By The CS Team
Please Please Me was their first studio album. Let It Be was their last. Sgt. Pepper’s Lonely Hearts Club Band was their best-selling album and won them a Grammy for Album of the Year. But what do such things matter when you’re trying to pick your favorite album by the Fab Four? Very little indeed. We asked Howie Edelson and Stephen Bard, the co-hosts of The Beatles podcast Fabcast, and author Jim Berkenstadt (Black Market Beatles: The Story Behind Their Lost Recordings; The Beatle Who Vanished) to weigh in on this contentious question with full awareness that you’d have very strong opinions of your own.
Do you have a favorite Beatles album?
Jim Berkenstadt, Beatles Historian: Abbey Road
Howie Edelson, Fabcast Co-Host: Rubber Soul
I don’t have a favorite Beatles album – but I do have a favorite Beatles album cover – Rubber Soul. Before getting to the music, let’s just take a minute to dissect the incredible LP cover by the great Robert Freeman: The beautiful and beatific deputy Paul McCartney with the pursed lips and perfect shag, only 23 with a universe of couth and charm and more suave than a dozen Romeos or a thousand 007’s. Ringo Starr, as always, ready and willing – their ultimate team player. George Harrison already enough of his own man to be looking elsewhere . . . and HIM – John Lennon – stoned as sh*t, brilliant and brave, absolutely leading the pack and daring you to look away. Yeah, some might be pissed off at that glare, but in the end, as always, you know whatever he’s thinking, he’s right. You know he is – and there’s not a soul on earth that if by some chance found themselves confronted by that guy, wouldn’t absolutely believe everything he had to say. Why would you not?! You’ve got Christ, his kid brother, their disciple and the mascot buddy boy – standing waiting to be counted – or not even.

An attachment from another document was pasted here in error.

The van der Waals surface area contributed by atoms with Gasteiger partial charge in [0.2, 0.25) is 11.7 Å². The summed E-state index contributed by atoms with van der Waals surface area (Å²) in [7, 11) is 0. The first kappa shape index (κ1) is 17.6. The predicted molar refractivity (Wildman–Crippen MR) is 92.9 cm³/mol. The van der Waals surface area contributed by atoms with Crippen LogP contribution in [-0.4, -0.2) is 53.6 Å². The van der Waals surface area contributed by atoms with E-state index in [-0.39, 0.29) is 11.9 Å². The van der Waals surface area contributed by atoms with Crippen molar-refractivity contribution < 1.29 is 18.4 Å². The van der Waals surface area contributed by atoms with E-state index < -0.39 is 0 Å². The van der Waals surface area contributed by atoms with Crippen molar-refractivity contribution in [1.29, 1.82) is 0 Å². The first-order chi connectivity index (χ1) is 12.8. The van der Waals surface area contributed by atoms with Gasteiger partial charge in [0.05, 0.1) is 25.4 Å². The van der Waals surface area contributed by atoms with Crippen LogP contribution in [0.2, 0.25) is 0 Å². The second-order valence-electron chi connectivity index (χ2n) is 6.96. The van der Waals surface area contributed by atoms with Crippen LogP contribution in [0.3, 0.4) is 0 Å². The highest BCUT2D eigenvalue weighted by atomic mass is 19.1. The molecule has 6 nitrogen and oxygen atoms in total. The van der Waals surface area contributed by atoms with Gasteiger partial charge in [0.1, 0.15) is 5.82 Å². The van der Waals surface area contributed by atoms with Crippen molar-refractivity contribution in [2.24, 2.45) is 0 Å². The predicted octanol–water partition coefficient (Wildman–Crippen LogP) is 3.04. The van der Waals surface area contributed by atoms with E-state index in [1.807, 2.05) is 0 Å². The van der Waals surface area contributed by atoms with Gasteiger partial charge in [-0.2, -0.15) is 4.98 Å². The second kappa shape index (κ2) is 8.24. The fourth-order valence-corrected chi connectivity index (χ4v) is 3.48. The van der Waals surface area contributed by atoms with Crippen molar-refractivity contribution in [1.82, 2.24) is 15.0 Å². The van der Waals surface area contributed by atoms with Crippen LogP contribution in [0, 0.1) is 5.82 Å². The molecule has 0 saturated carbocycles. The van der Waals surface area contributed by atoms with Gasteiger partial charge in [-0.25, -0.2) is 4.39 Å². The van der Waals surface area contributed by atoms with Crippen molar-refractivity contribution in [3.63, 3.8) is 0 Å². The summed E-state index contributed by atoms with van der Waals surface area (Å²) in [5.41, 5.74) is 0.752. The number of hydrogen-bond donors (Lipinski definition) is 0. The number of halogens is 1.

True hipness never calls attention to itself. It’s like altruism or love or THE BEATLES – it just IS.
Stephen Bard, Fabcast Co-Host: Revolver
Revolver. Everything they were great at; superb ensemble work, with each individual fully represented.
• It doesn’t get better than Paul’s “Here, There And Everywhere,” “Eleanor Rigby” and “For No One.”
• George assumes his greatness here. “Taxman” is cutting edge. “Love You To” is the crossroads of East/West in Pop Music, and “I Want To Tell You” signals Alternative Rock with its discordant, sardonic tone.
• The groundbreaking guitar tones, the daring mix. Dry vocals, candid and urgent…The seeds of modern recording technology laid out. Revolver beams in from another time, but again, is always firmly in the now.
• John’s “I’m Only Sleeping,” “She Said She Said” and “Tomorrow Never Knows” – a voice as old as the world, yet fresh and as the new day. He knows something we don’t yet.
This music is so heavy, and yet so simple, one of their greatest attributes. It’s a hallmark of everything they did. They really were so generous. And because they were still doing it with such a unified sense of purpose, Revolver was the best they ever were.
This article originally appeared on CultureSonar
Photo credit: Getty Images